Pacific Rim Report: Transpacific chief shoots from the hip
March 01, 2013
Brian Conrad, executive administrator for the Transpacific Stabilization Agreement (TSA), is not only regarded as a “thought leader” in the ocean shipping arena, but also as a man of uncommon candor. For the past several years now, he has weathered the storm brought on by shippers’ associations challenging pricing and operations in the world’s most active—and vital—trade lane linking North America and Asia.
In an exclusive interview with Logistics Management recently, Conrad says that it’s too soon to tell what carriers’ profits will be in 2013; however, there are many factors that will certainly weigh on their financial situation over the next several months. Among them is the volatility of the price of fuel, which continues to represent 60 percent or more of carriers’ voyage costs.
Conrad says that prevailing market rates are approaching “sustainable levels,” but in order for the carriers to see better financial results in 2013, this pricing must be maintained and carriers need to avoid the volatility and erosion of previous years.
Most importantly, he adds, longer-term contracts need to be concluded at rate levels that more closely reflect the prevailing market—representing a “meaningful” increase relative to last year.
“It’s unrealistic to expect that carriers can return to profitability carrying cargo for another 12 months to 14 months at 2012 rates,” says Conrad. Even in the recent past these rates were not “viable,” he adds—an assessment easily verified by carrier quarterly returns in the first half of last year.
Meanwhile, most of the carriers’ energies are focused on three main areas today:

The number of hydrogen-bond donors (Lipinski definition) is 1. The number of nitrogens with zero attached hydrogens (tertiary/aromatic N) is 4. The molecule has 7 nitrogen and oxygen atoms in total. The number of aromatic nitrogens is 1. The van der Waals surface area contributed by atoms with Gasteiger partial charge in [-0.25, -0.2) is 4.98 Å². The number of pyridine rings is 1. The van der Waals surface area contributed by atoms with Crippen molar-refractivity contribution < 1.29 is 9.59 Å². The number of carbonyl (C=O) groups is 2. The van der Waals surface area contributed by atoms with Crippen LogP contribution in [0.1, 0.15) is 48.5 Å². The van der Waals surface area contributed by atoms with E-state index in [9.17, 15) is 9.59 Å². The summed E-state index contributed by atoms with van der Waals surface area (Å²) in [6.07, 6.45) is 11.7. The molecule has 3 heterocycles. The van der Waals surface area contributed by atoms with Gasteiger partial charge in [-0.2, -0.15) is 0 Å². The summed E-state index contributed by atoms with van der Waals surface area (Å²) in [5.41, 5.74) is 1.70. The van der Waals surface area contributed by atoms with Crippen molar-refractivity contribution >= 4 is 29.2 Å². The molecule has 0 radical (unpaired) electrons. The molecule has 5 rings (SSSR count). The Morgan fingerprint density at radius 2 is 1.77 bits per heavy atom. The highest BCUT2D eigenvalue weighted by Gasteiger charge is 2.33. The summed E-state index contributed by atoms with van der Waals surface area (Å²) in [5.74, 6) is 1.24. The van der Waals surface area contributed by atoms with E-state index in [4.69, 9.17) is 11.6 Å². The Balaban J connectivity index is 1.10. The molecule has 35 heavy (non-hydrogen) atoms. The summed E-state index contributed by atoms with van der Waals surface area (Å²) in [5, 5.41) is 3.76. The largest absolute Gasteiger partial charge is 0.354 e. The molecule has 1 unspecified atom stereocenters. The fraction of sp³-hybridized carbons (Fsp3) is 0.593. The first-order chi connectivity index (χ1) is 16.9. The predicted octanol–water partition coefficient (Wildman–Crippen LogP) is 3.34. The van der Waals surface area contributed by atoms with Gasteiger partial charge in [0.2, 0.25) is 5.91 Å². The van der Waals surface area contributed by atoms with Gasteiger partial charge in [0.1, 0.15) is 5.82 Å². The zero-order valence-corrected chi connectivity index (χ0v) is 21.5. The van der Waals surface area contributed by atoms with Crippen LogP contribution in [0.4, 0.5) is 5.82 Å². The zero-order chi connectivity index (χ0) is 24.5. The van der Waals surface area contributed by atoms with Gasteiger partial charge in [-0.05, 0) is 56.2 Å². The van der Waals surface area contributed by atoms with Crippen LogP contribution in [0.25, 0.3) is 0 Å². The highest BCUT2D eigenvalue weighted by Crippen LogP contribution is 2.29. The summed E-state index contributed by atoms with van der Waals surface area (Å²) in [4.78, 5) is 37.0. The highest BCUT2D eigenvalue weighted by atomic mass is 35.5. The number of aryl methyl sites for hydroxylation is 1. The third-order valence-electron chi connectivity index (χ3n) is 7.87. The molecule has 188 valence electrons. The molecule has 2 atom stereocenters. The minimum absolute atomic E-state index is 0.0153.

- Managing costs, particularly fuel costs because it is a large share of operating cost per sailing.
- Environmental compliance, which requires not only meeting existing rules and standards, but anticipating future mandates; and not just government requirements, but customer “green” supply chain concerns as well.
- Improving productivity and service predictability toward a more time-definite service model within the industry.
These efforts, says Conrad, will produce subtle enhancements with cumulative effects over time. Furthermore, with manufacturing costs rising in Asia—most notably China—and government incentives for manufacturers shifting toward domestic production, carriers expect a revitalized U.S. manufacturing sector. This trend, combined with a renewed U.S. export promotion effort, will help narrow the structural 2-to-1 imbalance of transpacific cargo and equipment.
But here, too, it will take time for these forces to combine and yield measurable results. Conrad says that it’s important to remember that a large share of Asian manufactured exports to the U.S. grow out of U.S. firms’ relationships with contract manufacturers and, in some cases, significant plant, equipment, and staffing investment.
“Also, Asian factories still enjoy cost and scale advantages worldwide, so it’s likely that U.S. consumers’ reliance on imports from Asia will remain strong for some time,” says Conrad.
It should be emphasized, however, that shipyard order books are much lighter this year in view of global overcapacity, depressed revenues, and fewer ship finance options. This explains the expectation that transpacific supply and demand will come into closer alignment during 2014 as cargo growth accelerates.
Finally, Conrad notes that despite a sense that underlying economic trends are positive and that business and trade are poised for a breakout, no true catalyst has emerged. Shippers minimized orders and drew down inventories in 2012, while carriers were reluctant to invest in equipment or new services, especially at the depressed rate levels seen throughout the year.
“We can only hope that 2013 will bring some resolution,” adds Conrad.
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